The Week Unwrapped team (Olly Mann, central)

Credit: Laurence Bogle and Publisher Podcast Awards

From more than 120 entries and 77 shortlisted applicants, 12 podcasts collected awards in recognition of their work last week (4 March 2020) at the Publisher Podcast Awards.

Speaking after collecting the award of best news & current affairs podcast, Journalism.co.uk spoke to Olly Mann, a freelance podcaster and host of The Week Unwrapped, by Dennis Publishing.

The podcast faced off stiff competition from the likes of The Telegraph, The Economist, Archant, Evening Standard and the Financial Times in its category. How did it come out on top? Mann explained some of the thinking behind the timelessness of their news podcast.

Congratulations on your award, what do you think made the difference between you and the others in the running?

The trend in news podcasting over the last year or so has been to try and copy The Daily (by The New York Times). The problem with that, I suppose, is on British budgets, it is very difficult to compete with a show that has about 30 producers working across the world.

A 'look at the news' or 'summary' does not work in podcast terms because the moment it comes out, it is out of date. The secret of a long-running podcast is to make it habit-forming and make it something that people will listen want to the back catalogue of.

So, executive director Matt Hill and the producers, Arion McNicoll and Holden Frith, together came up with a format that we can roll out week after week that that does not date, weirdly.

It is a news show, but it is not a news show. We do not talk about the headlines everyone else is talking about. The format is: here are the stories you missed, and because you missed them this time, you will still have missed them in three months’ time.

How do you do that? What is the secret to forming habits and getting audiences to come back for more?

Editing. Just listen back to what you have made and listen to it as a listener. Think to yourself rhythmically, is this dragging? Should this bit be moved here? Did that person need to say that?

Podcasting has been around since 2004, so it is not a new technology, but the fundamentals of engaging audiences are the same as they have always been. It comes down to a sense of respecting audiences and not wasting their time.

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How has The Week Unwrapped evolved and been tweaked over time?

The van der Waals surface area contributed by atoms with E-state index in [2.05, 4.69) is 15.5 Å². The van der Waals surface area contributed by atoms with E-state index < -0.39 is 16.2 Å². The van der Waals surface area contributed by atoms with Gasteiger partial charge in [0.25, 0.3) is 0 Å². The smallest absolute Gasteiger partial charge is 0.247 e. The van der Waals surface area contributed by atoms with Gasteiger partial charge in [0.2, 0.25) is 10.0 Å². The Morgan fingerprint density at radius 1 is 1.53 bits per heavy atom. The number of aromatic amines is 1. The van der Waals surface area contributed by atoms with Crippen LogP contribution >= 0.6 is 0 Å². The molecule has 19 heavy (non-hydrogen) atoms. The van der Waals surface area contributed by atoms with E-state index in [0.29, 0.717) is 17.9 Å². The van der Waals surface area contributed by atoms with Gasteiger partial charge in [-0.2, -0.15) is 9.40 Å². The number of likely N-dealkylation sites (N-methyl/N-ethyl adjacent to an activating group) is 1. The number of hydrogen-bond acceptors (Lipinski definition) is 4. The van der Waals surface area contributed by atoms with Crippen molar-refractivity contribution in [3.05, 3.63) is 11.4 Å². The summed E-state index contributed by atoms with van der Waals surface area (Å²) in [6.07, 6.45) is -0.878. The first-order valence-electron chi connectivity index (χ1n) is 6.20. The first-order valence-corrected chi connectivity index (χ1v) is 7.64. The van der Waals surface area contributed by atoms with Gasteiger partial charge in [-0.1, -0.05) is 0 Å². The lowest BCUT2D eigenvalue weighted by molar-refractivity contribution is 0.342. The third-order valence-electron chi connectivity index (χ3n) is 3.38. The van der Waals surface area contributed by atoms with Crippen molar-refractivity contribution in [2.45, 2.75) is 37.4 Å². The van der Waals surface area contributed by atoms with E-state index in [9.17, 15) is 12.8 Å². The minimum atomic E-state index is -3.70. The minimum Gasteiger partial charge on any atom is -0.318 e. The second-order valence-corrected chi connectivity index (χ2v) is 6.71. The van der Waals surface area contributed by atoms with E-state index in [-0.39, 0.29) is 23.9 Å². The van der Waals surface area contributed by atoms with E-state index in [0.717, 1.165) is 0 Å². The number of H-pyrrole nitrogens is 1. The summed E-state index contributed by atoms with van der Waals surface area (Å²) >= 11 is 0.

The staff writers on The Week's digital team, which is the department that makes the show rather than the magazine, had very little broadcast experience [in the beginning]. They did not have the casual, relaxed approach to broadcasting that ideally you would want right from the get-go when you start a new show.

What we did right from the beginning was to try and create an atmosphere that they felt comfortable in, that they almost forgot that they were on mic when they were talking to us. When we first started setting up the studio, as you might generously call it, it was the room where photocopies go to die in the basement.

It was all about making it feel unthreatening to them so that they were not in a big shiny new studio. They did not feel like they were broadcasting the news, but just having a chat. This is what has changed over time, so that now they are all quite accomplished broadcasters knocking out 20 shows a year with us as a rotating panel. Even the ones who were self-doubting at the beginning or were talked over now really know what they are doing.

What is the secret to a news & current affairs podcast?

There is nothing specific about a current affairs show. I think generally what makes a podcast sticky for an audience is the level of intimacy and [having the awareness] that you are talking to them in their headphones directly into their ears.

They have chosen to be with you. They are spending time with you. You treat them with respect. You do not patronise them. You give them in-jokes. You are allowed to be informal. Maybe this is something that podcasting has learned from broadcast radio; it has a format and that feels familiar. Audiences know what they are going to get every week.

What does the future hold for The Week Unwrapped?

This show is an example of how lots of different titles can come together under one banner. Our guests that we feature are from the magazine. They are from the US website; they are from The Week Junior, the children's title; they are from MoneyWeek, which is the financial title. So across five or six different outlets owned by the publishing company, we are bringing them all together under one show.

For Dennis Publishing, [I think the future holds] more shows like that. So, for example, they own maybe 10 car titles. Instead of having the Ford podcast separate from the Ferrari podcast, I think they will look at a [single] motoring title, bringing all the journalists together from across the different titles. That is the template we have laid down successfully.

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